# What causes a resistor to get too hot?

Discussion in 'General Electronics Chat' started by PowerLogic, Jan 7, 2015.

1. ### PowerLogic Thread Starter New Member

Jan 7, 2015
8
2

What causes a resistor too much heat?

The unit is working but I have a problem with the resistor its heating up too much!

Mar 31, 2012
18,088
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3. ### WBahn Moderator

Mar 31, 2012
18,088
4,917

The reason that a resistor gets too hot is that you are putting more power into it than it can dissipate at a reasonable temperature.

Without more specifics, that's about as good an answer as you can hope for.

4. ### MrChips Moderator

Oct 2, 2009
12,642
3,457
Every resistor has to dissipate power given by the formula IxIxR or VxV/R regardless of the power rating of the resistor.

That power has to be taken up by the surroundings via conduction, convection and/or radiation. The temperature that the resistor attains depends on how quickly you can remove the heat, i.e. the faster you can cool it, the lower the temperature. If you have a huge fan blowing on the resistor you might not even feel a temperature rise.

So the bottom line is, if you want to keep the temperature down you have to remove the heat.

5. ### wmodavis Well-Known Member

Oct 23, 2010
737
150
Too much current flowing through it.
Too much voltage across it.
It is too close to the electric skillet.
You used it to stir your boiling coffee.
It was left out in the desert sun.

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6. ### profbuxton Member

Feb 21, 2014
233
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Resistors are designed/manufactured in certain resistance values and power dissipation values. I assume you are aware that the power dissipated by any resistance is the product of the voltage across the resistance and the current passing through the resistance.
Therefore, if you exceed the power rating of the resistance by trying to pass too much current through it by increasing the voltage drop across it, the resistance will heat up. It will heat up anyway but as long as you do not approach the maximum power rating all will be well.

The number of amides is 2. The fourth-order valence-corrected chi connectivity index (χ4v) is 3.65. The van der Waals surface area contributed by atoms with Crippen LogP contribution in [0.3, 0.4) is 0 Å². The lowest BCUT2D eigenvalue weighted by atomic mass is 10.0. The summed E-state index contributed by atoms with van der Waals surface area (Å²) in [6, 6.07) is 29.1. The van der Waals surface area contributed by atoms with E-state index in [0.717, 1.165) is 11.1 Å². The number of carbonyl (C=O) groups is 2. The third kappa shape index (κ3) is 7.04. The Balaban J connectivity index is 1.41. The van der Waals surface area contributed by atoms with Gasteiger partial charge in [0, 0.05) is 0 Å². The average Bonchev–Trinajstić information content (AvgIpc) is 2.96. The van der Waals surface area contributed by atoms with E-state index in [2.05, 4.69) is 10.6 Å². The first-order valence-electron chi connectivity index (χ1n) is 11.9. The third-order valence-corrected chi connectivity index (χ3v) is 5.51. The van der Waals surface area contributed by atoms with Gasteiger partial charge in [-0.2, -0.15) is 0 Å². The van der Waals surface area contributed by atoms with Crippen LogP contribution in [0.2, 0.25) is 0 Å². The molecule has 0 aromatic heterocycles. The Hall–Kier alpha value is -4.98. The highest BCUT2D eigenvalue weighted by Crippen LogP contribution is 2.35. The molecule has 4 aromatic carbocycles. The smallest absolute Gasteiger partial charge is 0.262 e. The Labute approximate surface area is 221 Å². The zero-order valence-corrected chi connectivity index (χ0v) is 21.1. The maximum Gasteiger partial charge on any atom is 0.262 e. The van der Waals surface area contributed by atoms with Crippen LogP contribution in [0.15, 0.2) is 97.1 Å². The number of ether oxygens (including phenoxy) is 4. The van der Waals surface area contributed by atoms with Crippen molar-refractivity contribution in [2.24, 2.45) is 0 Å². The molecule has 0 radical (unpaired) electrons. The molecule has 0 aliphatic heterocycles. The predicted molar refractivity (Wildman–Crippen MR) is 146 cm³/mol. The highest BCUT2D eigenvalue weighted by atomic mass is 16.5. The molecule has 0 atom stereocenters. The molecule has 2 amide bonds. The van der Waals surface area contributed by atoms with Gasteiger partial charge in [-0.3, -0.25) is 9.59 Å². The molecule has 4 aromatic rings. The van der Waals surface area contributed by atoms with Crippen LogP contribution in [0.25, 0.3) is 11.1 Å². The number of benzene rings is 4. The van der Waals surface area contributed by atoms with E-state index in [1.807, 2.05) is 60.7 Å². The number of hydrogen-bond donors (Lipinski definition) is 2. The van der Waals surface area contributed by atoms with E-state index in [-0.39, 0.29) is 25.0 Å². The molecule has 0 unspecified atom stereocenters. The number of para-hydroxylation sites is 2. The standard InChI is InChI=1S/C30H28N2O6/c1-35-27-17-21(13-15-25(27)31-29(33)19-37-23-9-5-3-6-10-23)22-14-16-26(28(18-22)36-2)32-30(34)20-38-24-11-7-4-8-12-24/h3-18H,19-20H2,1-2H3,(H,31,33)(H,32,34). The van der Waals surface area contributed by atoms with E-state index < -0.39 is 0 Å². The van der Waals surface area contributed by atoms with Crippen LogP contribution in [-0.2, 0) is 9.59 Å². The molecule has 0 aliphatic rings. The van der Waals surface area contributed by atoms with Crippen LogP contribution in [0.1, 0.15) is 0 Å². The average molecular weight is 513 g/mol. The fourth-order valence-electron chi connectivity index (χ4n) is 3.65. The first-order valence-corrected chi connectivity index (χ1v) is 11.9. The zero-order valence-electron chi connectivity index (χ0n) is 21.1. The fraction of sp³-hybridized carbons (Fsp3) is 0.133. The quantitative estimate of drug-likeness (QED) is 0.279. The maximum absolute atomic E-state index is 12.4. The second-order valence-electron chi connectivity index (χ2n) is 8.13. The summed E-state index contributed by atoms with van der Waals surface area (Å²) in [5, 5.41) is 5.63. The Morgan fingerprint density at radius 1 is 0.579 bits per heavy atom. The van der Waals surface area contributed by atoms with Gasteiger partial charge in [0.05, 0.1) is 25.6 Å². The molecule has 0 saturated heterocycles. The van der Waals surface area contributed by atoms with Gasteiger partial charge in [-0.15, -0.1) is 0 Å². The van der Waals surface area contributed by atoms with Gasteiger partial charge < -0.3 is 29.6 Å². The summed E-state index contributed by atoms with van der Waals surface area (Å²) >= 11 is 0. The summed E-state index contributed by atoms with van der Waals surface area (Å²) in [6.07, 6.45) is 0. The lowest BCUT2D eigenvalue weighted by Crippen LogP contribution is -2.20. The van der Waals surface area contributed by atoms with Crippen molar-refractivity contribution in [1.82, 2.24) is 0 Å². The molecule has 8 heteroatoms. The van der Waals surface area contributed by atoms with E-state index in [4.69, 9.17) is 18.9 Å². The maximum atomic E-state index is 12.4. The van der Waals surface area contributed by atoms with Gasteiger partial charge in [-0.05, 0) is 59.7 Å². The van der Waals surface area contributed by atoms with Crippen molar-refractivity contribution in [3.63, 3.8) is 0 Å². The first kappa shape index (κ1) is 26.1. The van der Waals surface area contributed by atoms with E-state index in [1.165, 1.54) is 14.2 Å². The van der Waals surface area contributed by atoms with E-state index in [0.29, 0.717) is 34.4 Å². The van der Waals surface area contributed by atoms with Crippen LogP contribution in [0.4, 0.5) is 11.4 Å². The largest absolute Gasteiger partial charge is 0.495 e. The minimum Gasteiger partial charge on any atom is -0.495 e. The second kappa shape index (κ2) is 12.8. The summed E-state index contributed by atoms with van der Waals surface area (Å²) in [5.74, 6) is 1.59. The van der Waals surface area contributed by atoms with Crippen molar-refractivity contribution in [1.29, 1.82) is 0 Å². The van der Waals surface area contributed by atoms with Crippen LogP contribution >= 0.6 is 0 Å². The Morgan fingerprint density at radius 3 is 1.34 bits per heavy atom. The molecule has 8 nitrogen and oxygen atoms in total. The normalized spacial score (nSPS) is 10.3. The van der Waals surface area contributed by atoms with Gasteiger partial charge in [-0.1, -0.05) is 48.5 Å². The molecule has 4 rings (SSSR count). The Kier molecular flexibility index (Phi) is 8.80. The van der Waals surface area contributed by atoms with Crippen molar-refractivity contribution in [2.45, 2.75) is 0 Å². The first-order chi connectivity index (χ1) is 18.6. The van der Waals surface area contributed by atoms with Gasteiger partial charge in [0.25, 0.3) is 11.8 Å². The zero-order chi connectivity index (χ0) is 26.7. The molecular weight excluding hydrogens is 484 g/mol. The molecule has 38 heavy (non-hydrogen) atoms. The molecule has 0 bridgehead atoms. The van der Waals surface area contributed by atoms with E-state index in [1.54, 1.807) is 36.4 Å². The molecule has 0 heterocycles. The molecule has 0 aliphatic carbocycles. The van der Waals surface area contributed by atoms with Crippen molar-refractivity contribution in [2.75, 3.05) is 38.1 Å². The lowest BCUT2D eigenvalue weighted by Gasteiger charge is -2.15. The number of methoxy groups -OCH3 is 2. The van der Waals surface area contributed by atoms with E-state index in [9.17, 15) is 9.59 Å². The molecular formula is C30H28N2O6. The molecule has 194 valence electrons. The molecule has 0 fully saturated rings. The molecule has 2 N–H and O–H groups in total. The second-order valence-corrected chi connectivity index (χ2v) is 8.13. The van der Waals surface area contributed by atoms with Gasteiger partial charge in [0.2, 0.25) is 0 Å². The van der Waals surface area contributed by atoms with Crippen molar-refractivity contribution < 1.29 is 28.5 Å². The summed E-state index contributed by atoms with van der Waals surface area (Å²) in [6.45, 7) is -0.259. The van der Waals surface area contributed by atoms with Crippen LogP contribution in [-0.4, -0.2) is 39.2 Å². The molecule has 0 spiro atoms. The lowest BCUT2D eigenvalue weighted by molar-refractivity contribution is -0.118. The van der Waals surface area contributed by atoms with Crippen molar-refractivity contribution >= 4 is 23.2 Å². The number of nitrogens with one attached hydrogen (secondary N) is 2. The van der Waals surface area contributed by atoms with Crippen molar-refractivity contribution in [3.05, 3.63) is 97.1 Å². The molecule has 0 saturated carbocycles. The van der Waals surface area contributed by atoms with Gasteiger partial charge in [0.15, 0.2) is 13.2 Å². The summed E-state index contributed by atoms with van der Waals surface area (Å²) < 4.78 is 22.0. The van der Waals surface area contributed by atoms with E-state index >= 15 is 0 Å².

Continuing to increase the current through the resistor and at a critical point it will act as a fuse. Or catch fire, itself or anything flammable in close proximity.
In certain circumstances it may possible to provide extra cooling(heat sink, fan) but its better to design circuits so these do not become necessary.
I do not know what "unit" you have or what resistor you are talking about but I would suggest you may have a problem or maybe the resistor is actually working within its power rating and just seems hot to you. Make some measurements of voltage and current and work it out.

7. ### PowerLogic Thread Starter New Member

Jan 7, 2015
8
2
Sir WBahn sorry for that, by the way thanks a lot. and all of you guys thanks! more power!

8. ### sirch2 Well-Known Member

Jan 21, 2013
1,008
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No, actually less power

9. ### t_n_k AAC Fanatic!

Mar 6, 2009
5,448
783
B.T.W How much is too much heat? Some power resistors are designed to run hot if necessary - or rather to safely dissipate a certain amount of power, depending upon the various physical conditions and requirements of their operating environment.

10. ### mcgyvr AAC Fanatic!

Oct 15, 2009
4,791
976
You should always size a resistors wattage at 2 to 3 times the actual dissipation..

11. ### Lundwall_Paul Active Member

Oct 18, 2011
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Is this a new design or something that has been working?

12. ### PowerLogic Thread Starter New Member

Jan 7, 2015
8
2
too much heat sir, you cannot touch it by your fingers, and if the unit still running, the said resistor smoke.
the unit is kavo k-control.

13. ### PowerLogic Thread Starter New Member

Jan 7, 2015
8
2
thanks a lot guys for your genuine help and ideas.

14. ### sheldons Well-Known Member

Oct 26, 2011
616
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Nobody can really give a definite answer as to why your resistor (s) are getting hot without your schematics and photos maybe of your appliance and my Crystal ball is away for a polish and service

Lundwall_Paul likes this.
15. ### ISB123 Well-Known Member

May 21, 2014
1,240
531
Get a resistor rated for higher wattage.